Chip and Joanna completely transformed the space by ripping down the dividing wall and replacing the dining room with the kitchen, creating an open floor plan that made the living room feel twice as large. Joanna also chose white wall paint, white curtains, and a bright white couch to decorate the area, making the space feel lighter and less cramped. You would never believe you were walking into the same house.

10. A dilapidated shack that was transformed into a farmhouse living room

The Little Shack on the Prairie was one of Chip and Joanna Gaines's biggest projects on "Fixer Upper," as they basically had to create a new house from scratch. As seen in Seasons 4, Episode 17, the house was literally a dilapidated shack made of wooden boards falling off the frame. The inside was even more jarring, with the living room being an uninhabitable box. The floor was warped, the drywall paper was falling off in tatters from the ceiling, and the walls were either sagging or missing drywall. This was one of the Gaines' biggest challenges in terms of defining a floorplan, but once they added an additional 1,100 square feet to the house, they were able to carve out a showstopping living room.

The end result was unrecognizable. The new living room artfully combined wood tones with white and black to make a perfect farmhouse backdrop. It also featured one of the best examples of Joanna's trademark shiplap and beam features. With plenty of natural light, space, and a raised ceiling, this living room left plenty of room for the homeowners to grow into the space as they settled into their almost brand-new house.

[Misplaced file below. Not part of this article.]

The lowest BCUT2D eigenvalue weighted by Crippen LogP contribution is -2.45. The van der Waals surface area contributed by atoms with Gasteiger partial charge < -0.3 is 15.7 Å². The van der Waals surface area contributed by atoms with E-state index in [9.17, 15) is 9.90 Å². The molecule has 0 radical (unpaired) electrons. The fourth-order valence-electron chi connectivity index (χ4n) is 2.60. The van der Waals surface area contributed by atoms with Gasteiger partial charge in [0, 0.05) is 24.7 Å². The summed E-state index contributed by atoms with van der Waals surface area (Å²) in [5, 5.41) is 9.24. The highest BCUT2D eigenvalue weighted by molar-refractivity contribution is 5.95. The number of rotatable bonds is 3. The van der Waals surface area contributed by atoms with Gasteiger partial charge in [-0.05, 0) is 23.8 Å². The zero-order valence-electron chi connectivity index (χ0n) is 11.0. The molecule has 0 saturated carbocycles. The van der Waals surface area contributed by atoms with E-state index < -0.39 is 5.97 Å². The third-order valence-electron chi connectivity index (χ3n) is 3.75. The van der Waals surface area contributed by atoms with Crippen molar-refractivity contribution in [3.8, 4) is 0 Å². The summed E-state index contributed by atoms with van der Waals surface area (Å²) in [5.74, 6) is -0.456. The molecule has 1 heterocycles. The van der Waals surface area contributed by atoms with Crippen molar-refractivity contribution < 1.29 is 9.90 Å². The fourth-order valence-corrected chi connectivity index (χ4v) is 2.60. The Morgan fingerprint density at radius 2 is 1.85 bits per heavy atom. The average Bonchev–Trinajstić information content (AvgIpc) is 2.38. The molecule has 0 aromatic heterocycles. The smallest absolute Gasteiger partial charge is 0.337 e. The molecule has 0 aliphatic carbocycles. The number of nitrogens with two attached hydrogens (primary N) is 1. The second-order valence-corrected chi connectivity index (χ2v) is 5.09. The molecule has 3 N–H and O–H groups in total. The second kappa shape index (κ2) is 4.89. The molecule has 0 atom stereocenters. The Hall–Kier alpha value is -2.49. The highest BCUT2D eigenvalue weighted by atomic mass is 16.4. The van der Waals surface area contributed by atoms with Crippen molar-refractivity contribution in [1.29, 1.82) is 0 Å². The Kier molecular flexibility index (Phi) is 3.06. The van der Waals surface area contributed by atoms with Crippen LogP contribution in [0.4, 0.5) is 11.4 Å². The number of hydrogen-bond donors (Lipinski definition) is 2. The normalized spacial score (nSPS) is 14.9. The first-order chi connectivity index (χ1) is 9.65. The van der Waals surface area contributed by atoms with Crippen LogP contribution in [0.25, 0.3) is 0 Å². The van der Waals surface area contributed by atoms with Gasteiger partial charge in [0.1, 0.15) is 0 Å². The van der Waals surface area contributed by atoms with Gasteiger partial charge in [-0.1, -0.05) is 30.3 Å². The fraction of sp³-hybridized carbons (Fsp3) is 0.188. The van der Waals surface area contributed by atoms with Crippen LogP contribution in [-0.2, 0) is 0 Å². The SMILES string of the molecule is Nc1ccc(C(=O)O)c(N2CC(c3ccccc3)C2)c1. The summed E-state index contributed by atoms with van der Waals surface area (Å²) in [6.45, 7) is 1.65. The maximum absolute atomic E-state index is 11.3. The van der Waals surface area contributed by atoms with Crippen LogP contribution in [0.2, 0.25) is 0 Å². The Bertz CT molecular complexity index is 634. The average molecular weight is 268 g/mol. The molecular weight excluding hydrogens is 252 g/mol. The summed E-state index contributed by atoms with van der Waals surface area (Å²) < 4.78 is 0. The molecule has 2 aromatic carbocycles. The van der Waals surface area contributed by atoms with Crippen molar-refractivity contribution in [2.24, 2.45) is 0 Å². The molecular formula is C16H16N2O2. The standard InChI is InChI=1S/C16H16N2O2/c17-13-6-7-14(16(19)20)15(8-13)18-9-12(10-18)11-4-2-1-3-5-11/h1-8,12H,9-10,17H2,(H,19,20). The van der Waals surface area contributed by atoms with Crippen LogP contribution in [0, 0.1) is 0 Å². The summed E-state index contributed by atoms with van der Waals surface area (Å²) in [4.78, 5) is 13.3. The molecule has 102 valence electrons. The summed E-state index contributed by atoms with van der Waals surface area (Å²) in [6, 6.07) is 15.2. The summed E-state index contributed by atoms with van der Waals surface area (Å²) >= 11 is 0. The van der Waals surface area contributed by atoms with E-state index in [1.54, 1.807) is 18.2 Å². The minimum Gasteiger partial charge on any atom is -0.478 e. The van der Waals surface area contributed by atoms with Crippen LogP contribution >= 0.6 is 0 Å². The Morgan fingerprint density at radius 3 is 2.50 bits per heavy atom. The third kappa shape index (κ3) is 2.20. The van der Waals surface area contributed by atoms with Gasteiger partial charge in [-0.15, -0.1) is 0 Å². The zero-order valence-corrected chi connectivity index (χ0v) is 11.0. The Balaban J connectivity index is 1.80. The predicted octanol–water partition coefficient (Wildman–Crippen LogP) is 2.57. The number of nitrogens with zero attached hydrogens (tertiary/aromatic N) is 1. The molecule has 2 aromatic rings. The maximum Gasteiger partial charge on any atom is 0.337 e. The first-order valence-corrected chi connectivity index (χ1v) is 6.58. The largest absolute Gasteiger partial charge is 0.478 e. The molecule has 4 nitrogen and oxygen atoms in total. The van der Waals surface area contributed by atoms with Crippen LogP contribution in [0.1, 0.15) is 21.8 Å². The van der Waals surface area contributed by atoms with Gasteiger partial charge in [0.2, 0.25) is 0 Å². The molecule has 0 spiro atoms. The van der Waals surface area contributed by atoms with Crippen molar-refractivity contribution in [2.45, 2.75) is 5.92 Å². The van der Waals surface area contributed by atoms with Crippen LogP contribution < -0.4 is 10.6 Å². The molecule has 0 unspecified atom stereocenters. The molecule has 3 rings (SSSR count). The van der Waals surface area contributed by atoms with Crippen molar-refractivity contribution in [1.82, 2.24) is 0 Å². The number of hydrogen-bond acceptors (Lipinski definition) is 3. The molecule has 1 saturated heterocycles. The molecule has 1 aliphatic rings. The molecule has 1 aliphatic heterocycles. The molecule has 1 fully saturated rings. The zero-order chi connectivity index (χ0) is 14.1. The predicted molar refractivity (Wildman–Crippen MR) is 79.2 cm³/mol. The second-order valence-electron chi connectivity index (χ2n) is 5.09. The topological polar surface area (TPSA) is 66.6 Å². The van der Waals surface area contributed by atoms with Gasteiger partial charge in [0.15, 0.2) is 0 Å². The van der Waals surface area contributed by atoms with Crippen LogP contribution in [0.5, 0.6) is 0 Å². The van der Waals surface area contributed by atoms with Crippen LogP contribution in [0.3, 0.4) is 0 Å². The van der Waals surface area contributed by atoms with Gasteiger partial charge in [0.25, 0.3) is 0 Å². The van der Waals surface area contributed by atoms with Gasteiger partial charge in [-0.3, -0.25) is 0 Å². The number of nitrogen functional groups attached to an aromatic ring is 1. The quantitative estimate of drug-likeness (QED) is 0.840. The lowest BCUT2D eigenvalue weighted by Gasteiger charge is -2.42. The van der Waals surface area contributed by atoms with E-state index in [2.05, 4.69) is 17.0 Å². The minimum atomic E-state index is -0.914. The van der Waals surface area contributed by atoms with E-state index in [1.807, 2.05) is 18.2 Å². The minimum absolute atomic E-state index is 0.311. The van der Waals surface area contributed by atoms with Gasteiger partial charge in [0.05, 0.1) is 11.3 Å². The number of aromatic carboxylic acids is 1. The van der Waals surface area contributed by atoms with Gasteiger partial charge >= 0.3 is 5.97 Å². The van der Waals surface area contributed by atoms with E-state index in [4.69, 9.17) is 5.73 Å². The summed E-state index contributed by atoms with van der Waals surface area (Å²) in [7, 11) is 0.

11. A '70s den transformed into a modern haven

One of the biggest charms of "Fixer Upper" is that the stars sometimes include their friends and family on the show. Take Season 5, Episode 6, for example, which fixed up a house for Joanna's sister. While the house had good bones, it needed a fair amount of updating. Built in 1978, the living room had a few clunky features. One of them was a fireplace embedded in a heavy rock wall that overwhelmed the room. "It's almost like there's too much makeup," Joanna said in the episode.

The transformation was like day and night. They took a late '70s den and flipped it into a modern farmhouse haven, making it unrecognizable. The couple took down the thick rock wall and replaced it with a sleek plaster fireplace that was flanked by floor-to-ceiling windows. The windows acted almost like art and brought an airiness to the room that was originally missing. It went from an outdated space to something you would see in a magazine.